McCoy argues that his evidence raised a disputed issue of material fact concerning discriminatory animus because Dr. Parvaresh and Dr. Kretschmar treated McCoy differently from a "similarly situated white C-Tran bus driver." Since each person's psychological condition is unique, the fact that a white worker may have been returned to work after a psychological examination upon the condition that he receive continuing therapy cannot form the basis of an inference either of disparate treatment or of a race-based animus against McCoy. McCoy would be unable to establish that McCoy and the white worker who was conditionally reinstated were similarly situated. Furthermore, McCoy has not presented evidence that he has undergone psychiatric treatment and has received his therapist's approval to return to his position as a bus driver.





McCoy asserts that the district court erred in granting defendants' motion for summary judgment without granting McCoy's motion to compel production of additional evidence. McCoy sought discovery of evidence concerning a white C-Tran bus driver who was allowed to return to his job after successfully completing psychiatric therapy.


We review the denial of discovery motions for abuse of discretion. Gabrielson v. Montgomery Ward & Co., 785 F.2d 762, 765 (9th Cir.1986). Federal Rule of Civil Procedure 26(b)(1) requires the production of discovery of any matter not privileged and relevant to the subject matter, claims and defenses raised by a party. We also review for abuse of discretion a district court's determination that the probative value of proffered evidence is outweighed by its prejudicial effect. United States v. Layton, 767 F.2d 549, 553 (9th Cir.1985).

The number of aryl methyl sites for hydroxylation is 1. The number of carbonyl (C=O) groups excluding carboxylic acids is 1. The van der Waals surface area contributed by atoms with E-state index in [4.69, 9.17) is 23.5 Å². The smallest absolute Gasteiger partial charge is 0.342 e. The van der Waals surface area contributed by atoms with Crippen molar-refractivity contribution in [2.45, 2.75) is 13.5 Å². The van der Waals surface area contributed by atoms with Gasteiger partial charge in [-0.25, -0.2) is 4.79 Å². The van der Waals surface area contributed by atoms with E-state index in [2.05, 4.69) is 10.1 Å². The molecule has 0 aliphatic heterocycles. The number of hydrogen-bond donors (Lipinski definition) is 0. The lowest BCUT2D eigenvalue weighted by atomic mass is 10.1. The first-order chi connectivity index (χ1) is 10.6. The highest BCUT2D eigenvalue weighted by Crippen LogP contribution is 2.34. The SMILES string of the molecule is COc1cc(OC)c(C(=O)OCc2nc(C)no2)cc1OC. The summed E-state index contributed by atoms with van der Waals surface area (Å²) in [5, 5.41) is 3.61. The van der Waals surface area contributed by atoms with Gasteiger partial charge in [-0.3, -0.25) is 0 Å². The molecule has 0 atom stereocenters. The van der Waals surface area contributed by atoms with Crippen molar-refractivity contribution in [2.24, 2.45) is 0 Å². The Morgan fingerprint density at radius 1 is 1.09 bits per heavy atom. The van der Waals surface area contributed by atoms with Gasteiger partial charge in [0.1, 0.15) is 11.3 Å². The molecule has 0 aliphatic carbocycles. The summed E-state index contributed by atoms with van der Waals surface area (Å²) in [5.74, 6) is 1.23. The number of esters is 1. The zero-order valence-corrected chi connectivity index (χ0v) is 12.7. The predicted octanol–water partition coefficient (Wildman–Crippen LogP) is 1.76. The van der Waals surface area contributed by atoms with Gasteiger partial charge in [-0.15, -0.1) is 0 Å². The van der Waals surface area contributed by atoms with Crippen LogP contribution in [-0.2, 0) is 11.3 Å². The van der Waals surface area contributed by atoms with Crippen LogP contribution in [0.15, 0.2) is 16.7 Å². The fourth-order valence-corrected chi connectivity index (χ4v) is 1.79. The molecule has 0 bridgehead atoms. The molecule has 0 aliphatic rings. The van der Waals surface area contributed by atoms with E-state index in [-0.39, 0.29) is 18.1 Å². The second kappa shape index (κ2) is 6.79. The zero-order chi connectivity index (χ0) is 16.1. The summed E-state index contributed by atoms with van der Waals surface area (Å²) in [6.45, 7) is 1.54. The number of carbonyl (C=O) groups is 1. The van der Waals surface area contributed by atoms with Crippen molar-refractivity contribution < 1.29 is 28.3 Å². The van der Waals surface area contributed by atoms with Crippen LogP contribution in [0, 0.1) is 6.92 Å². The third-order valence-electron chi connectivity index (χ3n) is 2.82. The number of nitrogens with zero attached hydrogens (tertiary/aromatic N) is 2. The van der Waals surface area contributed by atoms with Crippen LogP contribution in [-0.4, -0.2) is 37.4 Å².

The district court denied McCoy's motion to compel discovery as it pertained to the psychiatric evaluation of the white bus driver. The district court concluded that "[g]iven the highly subjective and individually unique nature of mental dysfunction, psychiatric evaluations and treatments disclosure of these documents is not likely to attain plaintiff's goal and do not override the individual's right to privacy of personal information." McCoy has failed to explain how the psychiatric report of a white person would prove that the doctors discriminated against a black bus driver.


The district court's concern for the privacy rights of the white patient is appropriate given the sensitive material contained in psychiatric reports. The district court did not abuse its discretion in denying the motion to compel these discovery documents.




McCoy asserts that the district court abused its discretion in permitting the defendants to amend their answers. He argues that the delay prejudiced him.


We review a district court's decision to grant leave to amend a pleading for an abuse of discretion. Waits v. Weller, 653 F.2d 1288, 1290 (9th Cir.1981). "Ordinarily, leave to amend should be freely given in the absence of prejudice to the opposing party." Id. In addition, Federal Rule of Civil Procedure 15(a) provides in pertinent part that "a party may amend the party's pleading only by leave of court or by written consent of the adverse party; and leave shall be freely given when justice so requires."


McCoy filed the complaint on February 20, 1987. Dr. Parvaresh answered on April 29, 1987. On May 26, 1988, Dr. Parvaresh filed a motion for leave to file his amended answer. Dr. Parvaresh added to the seventh affirmative defense claims that McCoy's claim is barred by the collective bargaining agreement and that McCoy failed to file under the provisions of that agreement, and failed to request arbitration. The district court granted Parvaresh's motion on June 15, 1988. On July 18, 1988, the district court granted summary judgment for Parvaresh.